FIRE AND AIR
February 4, 2018
At the turn of the 20th century, one of the great figures of the art world surfaces and single handedly changes the image of dance and definition of an “impresario.” Serge Diaghilev, the man whose motto was “astonish me!” clearly captured Terrence McNally’s imagination producing “Fire and Air” based on Diaghilev’s struggle to achieve greatness and presented by Classic Stage Company.
Diaghilev famously achieved groundbreaking developments during his reign over Ballets Russes (1909 – 1929) but those accomplishments are buried behind constant whining about boils, while blubbering in the arms of his devoted nanny Marsha Mason. Yes, Diaghilev (fitfully played by Douglas Hodge) is a flawed man, but the balance of neurosis and accomplishments leans heavily towards the hysteria.
Plagued by depression, financial challenges, homosexual desires and internal demons physically manifested as red splotches all over his fevered body, Diaghilev succeeds in becoming the toast of Paris at the turn of the century.
Diaghilev’s greatness centered on his ability to connect brilliant, young composers and artists with choreographers. This action in combination with his decision to streamline ballets into one acts featuring a unified creative team insured his place in dance history. The one other defining feature of Diaghilev’s august career was his intense relationship with the brilliant dancer/choreographer Vaslav Nijinsky (James Cusati-Moyer).
This creative and sexual pairing caused both men extensive psychological pain.
McNally focuses on the tortured relationship and on Diaghilev’s dyspeptic personality.
Interestingly, although it’s Nijinsky who suffers from mental disease and is ultimately committed to an asylum, in McNally’s version, Diaghilev behaves more erratic and mentally untethered than Nijinsky.
A complex man, Diaghilev was part of the educated and elite St. Petersburg crowd, but that society was baked in tradition and his innovative ideas had no air. “Fire and Air” taps into Diaghilev’s regrouping of his ambitions in Pairs where his unsparing nursemaid Marsha Mason coddles him. Always in debt, Diaghilev’s artistic productions are supported by the efforts of the great art patroness Misia Sert (Marin Mazzie). Elegantly portrayed by Mazzie, she is part nursemaid part patron saint, and only every once in a while does McNally hint at her political astuteness. Similarly, Dima (John Glover), the deeply educated, empathetic cousin who tries to stabilize Diaghilev’s finances, resembles a passing bookkeeper.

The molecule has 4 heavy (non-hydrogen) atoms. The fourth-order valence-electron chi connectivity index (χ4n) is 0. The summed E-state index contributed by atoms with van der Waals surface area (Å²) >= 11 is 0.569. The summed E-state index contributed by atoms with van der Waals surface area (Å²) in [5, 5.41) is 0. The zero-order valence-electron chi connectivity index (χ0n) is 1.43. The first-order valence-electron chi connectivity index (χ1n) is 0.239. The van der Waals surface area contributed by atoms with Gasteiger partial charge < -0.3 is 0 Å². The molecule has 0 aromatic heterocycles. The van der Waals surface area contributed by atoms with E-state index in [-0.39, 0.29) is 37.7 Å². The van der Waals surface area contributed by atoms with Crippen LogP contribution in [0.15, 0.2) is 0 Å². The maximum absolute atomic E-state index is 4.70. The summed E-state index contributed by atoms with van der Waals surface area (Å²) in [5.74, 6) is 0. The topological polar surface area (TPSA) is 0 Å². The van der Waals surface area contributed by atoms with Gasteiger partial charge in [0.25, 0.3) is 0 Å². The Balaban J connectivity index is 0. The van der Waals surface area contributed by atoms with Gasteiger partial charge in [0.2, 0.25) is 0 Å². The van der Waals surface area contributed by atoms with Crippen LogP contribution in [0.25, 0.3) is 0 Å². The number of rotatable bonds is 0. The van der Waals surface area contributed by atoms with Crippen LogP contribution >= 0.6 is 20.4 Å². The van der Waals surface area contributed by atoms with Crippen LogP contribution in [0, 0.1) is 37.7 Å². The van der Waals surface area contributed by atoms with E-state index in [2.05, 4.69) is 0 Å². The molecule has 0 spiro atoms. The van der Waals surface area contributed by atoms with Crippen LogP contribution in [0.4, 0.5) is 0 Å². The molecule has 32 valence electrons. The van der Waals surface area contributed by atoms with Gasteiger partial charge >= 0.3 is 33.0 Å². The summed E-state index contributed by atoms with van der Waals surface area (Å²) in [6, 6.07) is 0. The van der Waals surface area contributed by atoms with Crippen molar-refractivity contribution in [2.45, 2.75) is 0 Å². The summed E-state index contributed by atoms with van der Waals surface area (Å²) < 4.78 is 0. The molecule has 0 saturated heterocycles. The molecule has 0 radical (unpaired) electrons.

As for Nijinsky, his role is nearly mute. Slim and graceful, he looks like a dancer but does not move like one. Interestingly, dance demands are few and limited primarily to the popularized two-dimensional poses depicting Nijinsky in his famous role from “Afternoon of a Faun.” For those not familiar with the controversial ballet, it’s difficult to conjure up the novel choreography. Attached to just a few wisps of the liquid score by Debussy, Cusati-Moyer hits few poses-- in particular the famous lunge on the floor, neck arched back, mouth open at the point of sexual ecstasy. The faun costume by the great Leon Bakst and reconstructed by Ann Hould-Ward, was the most convincing element.
Similarly, when Nijinsky becomes involved in the creation of the 1913 “Le sacre du printemps” one of the century’s most earth-shattering ballets, the lack of visuals from the "Sacre" and any reasonable stretch of Stravinsky’s ferocious score makes the experience exasperating.
McNally does try to illuminate Diaghilev’s impact on Nijinsky because not only did he give Nijinsky—the Michael Jordan of male dancers—opportunities to perform and choreograph, he also expanded Nijinsky’s educational horizons introducing him to the era’s great books, artists and museums.
But Nijinsky was conflicted by his sexual relationship with Diaghilev. That turmoil is underscored when in 1913 Nijinsky goes on tour to South America without the overbearing Diaghilev, and marries Romola.
This devastates Diaghilev who tries to redirect his interests in the dramatic dancer/choreographer Massine, nicely played by Jay Armstrong Johnson. However, this doesn’t soothe his disturbed soul. Actually there’s a nice “imagined” passage where Nijinsky warns Massine about Diaghilev’s ways, his temper and anxieties--odd predilections.
A spare production, the primary visual elements include a string of light bulbs suspended from the ceiling, a few gold edged chairs, two ornate mirrors and a dancer’s barre. Director John Doyle magnifies the word over production values, but there’s an imbalance of physical and verbal information.
For audiences who are not familiar with the great achievements of Diaghilev, “Fire and Air” offers a thumbnail sketch of a time when the arts and invention held hands inspiring a new era that looked back at the old academies of Europe and forward to the new movement language and sounds emitted from the New World.
EYE ON THE ARTS, NY -- Celia Ipiotis